Trent Franks’s Abortion Bill Passes the House, With One Last Gaffe

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Rep. Trent Franks (R-AZ) listens during a news conference for the launch of the Congressional HIV/AIDS Caucus on Capitol Hill on September 15, 2011 in Washington, DC. Franks is a co-chair of the caucus, along with Rep. Jim McDermott (D-WA) and Rep. Barbara Lee (D-CA). The bi-partisan caucus has attracted approximately 50 members.WASHINGTON - SEPTEMBER 15: Rep. Trent Franks (R-AZ) listens during a news conference for the launch of the Congressional HIV/AIDS Caucus on Capitol Hill on September 15, 2011 in Washington, DC. Franks is a co-chair of the caucus, along with Rep. Jim McDermott (D-WA) and Rep. Barbara Lee (D-CA). The bi-partisan caucus has attracted approximately 50 members. (Photo by Brendan Hoffman/Getty Images)
Photo: Brendan Hoffman/Getty Images2011 Getty Images

Now that Trent Franks's 20-week abortion ban has passed the House, it stands no chance in the Senate. So the debate before its 228-196 passage was probably the last opportunity for the bill's supporters (and its opponents) to get in some grandstanding on this bit of legislation. This is probably just as well for Franks, who last week said the "incidence of rape resulting in pregnancy (is) very low," to no shortage of criticism. Franks has since been sidelined, and while the commentary from representatives on both sides was less controversial this week, it was not without its batty moments.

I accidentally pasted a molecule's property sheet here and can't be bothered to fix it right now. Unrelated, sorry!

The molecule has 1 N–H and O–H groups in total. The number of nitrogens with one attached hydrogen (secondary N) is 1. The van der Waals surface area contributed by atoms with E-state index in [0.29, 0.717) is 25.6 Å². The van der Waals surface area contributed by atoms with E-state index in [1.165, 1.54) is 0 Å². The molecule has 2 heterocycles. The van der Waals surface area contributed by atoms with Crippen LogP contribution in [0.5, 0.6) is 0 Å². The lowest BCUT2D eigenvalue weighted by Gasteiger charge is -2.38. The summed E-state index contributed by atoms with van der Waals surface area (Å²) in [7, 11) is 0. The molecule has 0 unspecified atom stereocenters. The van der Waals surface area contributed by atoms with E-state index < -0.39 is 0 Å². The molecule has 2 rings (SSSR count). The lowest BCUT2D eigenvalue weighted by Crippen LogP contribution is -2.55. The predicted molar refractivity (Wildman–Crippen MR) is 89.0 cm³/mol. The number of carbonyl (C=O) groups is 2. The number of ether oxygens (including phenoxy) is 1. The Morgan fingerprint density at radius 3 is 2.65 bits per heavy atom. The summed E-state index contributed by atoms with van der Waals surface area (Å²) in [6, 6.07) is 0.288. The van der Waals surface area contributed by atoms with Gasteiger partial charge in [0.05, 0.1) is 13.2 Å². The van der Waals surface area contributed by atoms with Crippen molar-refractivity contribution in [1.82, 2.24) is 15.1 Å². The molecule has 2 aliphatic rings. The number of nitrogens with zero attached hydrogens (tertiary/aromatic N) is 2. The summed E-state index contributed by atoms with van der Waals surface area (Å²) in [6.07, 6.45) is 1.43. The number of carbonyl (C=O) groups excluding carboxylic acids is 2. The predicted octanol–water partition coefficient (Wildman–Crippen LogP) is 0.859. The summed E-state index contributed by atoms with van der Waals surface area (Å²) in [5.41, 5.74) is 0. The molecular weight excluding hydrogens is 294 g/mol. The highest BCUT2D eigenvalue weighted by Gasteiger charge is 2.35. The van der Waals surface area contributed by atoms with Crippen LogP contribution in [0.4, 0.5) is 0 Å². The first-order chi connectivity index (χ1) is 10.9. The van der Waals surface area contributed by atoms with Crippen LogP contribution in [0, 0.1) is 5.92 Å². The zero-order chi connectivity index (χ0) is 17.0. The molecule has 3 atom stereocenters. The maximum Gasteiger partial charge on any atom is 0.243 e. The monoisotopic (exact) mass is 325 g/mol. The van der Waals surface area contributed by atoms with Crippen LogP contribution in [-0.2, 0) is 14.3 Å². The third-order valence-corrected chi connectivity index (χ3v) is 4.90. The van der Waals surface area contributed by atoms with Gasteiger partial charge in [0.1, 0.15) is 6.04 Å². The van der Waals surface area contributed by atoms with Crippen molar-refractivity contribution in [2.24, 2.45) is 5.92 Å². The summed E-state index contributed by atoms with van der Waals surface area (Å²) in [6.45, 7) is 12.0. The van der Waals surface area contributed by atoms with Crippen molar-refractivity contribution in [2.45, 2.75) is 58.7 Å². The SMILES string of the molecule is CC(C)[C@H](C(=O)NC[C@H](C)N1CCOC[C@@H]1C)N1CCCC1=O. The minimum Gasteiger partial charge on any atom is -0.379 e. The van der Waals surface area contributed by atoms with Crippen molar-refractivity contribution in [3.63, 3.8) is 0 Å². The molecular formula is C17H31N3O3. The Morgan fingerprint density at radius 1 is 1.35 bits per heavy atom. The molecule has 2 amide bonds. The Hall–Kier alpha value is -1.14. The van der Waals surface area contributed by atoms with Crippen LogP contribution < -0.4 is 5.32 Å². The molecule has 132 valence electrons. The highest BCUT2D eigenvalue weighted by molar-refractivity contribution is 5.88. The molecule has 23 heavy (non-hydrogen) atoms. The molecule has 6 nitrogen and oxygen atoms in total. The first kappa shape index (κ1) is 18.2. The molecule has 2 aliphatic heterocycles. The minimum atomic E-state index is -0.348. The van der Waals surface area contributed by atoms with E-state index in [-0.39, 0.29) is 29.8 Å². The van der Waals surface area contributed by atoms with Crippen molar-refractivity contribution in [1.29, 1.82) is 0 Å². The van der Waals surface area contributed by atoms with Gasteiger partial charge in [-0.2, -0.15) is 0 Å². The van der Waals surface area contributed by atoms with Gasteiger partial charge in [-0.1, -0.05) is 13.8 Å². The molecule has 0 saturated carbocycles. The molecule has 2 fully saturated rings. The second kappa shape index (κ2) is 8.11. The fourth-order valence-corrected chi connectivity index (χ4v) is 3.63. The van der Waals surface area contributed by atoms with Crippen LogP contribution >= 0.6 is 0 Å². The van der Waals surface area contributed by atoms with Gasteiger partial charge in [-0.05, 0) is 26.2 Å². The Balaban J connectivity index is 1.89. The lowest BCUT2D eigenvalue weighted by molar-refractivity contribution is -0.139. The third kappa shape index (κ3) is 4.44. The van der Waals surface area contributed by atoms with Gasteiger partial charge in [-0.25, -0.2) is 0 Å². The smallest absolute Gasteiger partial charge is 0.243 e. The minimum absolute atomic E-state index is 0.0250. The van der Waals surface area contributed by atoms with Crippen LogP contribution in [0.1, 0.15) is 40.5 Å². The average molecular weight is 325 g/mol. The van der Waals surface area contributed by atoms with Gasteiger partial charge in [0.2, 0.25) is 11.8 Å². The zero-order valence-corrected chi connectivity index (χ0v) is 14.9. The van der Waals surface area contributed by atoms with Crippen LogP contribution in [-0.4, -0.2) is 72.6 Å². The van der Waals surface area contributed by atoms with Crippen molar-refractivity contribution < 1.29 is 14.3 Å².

As debate on the bill started, Rep. Michael Burgess, a Republican supporter from Texas and a former OB/GYN, appeared to argue that fetuses in the womb were conscious because they masturbate: "They stroke their face. If they’re a male baby, they may have their hand between their legs. If they feel pleasure, why is it so hard to believe that they could feel pain?" It's not the world's biggest gaffe, but it gets "masturbating fetus" into a headline.

That's just the kind of thing Dave Weigel was on about in Slate Tuesday evening:  that Democrats love to point to problematic Republican science in these debates. And point they did. "Republicans have repeatedly demonstrated a lack of understanding about basic women’s healthcare, and this bill is just one more example of their continuing attack on women’s rights," said Dina Titus, a Nevada Democrat.

The bill was never going to get to President Obama's desk, and he said he'd veto it anyway, so it's not like it's a viable threat to Roe v. Wade. But it does show us what the new abortion debate will look like: gaffey.